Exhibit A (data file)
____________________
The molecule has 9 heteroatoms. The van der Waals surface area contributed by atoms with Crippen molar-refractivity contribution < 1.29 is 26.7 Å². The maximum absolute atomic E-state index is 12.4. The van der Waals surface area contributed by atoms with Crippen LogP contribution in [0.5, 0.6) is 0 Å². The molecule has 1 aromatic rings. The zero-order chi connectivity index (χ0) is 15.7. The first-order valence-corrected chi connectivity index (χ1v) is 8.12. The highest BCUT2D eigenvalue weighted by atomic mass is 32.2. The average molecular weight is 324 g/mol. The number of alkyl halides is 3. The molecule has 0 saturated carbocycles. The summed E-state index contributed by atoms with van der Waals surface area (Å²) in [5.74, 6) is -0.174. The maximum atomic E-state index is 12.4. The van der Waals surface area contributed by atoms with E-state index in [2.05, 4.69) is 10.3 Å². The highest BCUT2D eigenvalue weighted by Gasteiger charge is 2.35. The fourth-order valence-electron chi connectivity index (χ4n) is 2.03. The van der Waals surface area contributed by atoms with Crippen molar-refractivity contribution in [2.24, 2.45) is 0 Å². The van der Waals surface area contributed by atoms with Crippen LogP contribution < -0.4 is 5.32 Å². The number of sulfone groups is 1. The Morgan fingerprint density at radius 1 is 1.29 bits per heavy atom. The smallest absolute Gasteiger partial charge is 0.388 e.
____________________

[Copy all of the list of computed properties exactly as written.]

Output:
The molecule has 9 heteroatoms. The van der Waals surface area contributed by atoms with Crippen molar-refractivity contribution < 1.29 is 26.7 Å². The maximum absolute atomic E-state index is 12.4. The van der Waals surface area contributed by atoms with Crippen LogP contribution in [0.5, 0.6) is 0 Å². The molecule has 1 aromatic rings. The zero-order chi connectivity index (χ0) is 15.7. The first-order valence-corrected chi connectivity index (χ1v) is 8.12. The highest BCUT2D eigenvalue weighted by atomic mass is 32.2. The average molecular weight is 324 g/mol. The number of alkyl halides is 3. The molecule has 0 saturated carbocycles. The summed E-state index contributed by atoms with van der Waals surface area (Å²) in [5.74, 6) is -0.174. The maximum atomic E-state index is 12.4. The van der Waals surface area contributed by atoms with E-state index in [2.05, 4.69) is 10.3 Å². The highest BCUT2D eigenvalue weighted by Gasteiger charge is 2.35. The fourth-order valence-electron chi connectivity index (χ4n) is 2.03. The van der Waals surface area contributed by atoms with Crippen molar-refractivity contribution in [2.24, 2.45) is 0 Å². The van der Waals surface area contributed by atoms with Crippen LogP contribution < -0.4 is 5.32 Å². The number of sulfone groups is 1. The Morgan fingerprint density at radius 1 is 1.29 bits per heavy atom. The smallest absolute Gasteiger partial charge is 0.388 e.